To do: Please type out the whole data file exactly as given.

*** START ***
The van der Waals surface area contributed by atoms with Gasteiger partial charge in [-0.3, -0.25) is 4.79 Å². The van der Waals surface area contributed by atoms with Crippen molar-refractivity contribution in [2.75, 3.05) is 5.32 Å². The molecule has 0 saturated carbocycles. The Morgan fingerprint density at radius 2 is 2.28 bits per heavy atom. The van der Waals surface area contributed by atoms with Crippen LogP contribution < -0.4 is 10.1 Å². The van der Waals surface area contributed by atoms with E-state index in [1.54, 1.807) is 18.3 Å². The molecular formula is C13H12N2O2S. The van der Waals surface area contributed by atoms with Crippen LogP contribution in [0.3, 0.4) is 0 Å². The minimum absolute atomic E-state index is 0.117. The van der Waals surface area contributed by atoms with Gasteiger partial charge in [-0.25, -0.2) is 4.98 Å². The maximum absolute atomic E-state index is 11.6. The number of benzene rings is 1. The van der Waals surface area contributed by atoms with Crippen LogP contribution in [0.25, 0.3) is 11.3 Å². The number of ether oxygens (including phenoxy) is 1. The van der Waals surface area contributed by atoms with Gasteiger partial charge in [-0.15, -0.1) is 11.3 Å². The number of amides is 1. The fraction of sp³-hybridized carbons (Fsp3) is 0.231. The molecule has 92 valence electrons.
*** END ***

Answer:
The van der Waals surface area contributed by atoms with Gasteiger partial charge in [-0.3, -0.25) is 4.79 Å². The van der Waals surface area contributed by atoms with Crippen molar-refractivity contribution in [2.75, 3.05) is 5.32 Å². The molecule has 0 saturated carbocycles. The Morgan fingerprint density at radius 2 is 2.28 bits per heavy atom. The van der Waals surface area contributed by atoms with Crippen LogP contribution < -0.4 is 10.1 Å². The van der Waals surface area contributed by atoms with E-state index in [1.54, 1.807) is 18.3 Å². The molecular formula is C13H12N2O2S. The van der Waals surface area contributed by atoms with Crippen LogP contribution in [0.3, 0.4) is 0 Å². The minimum absolute atomic E-state index is 0.117. The van der Waals surface area contributed by atoms with Gasteiger partial charge in [-0.25, -0.2) is 4.98 Å². The maximum absolute atomic E-state index is 11.6. The number of benzene rings is 1. The van der Waals surface area contributed by atoms with Crippen LogP contribution in [0.25, 0.3) is 11.3 Å². The number of ether oxygens (including phenoxy) is 1. The van der Waals surface area contributed by atoms with Gasteiger partial charge in [-0.15, -0.1) is 11.3 Å². The number of amides is 1. The fraction of sp³-hybridized carbons (Fsp3) is 0.231. The molecule has 92 valence electrons.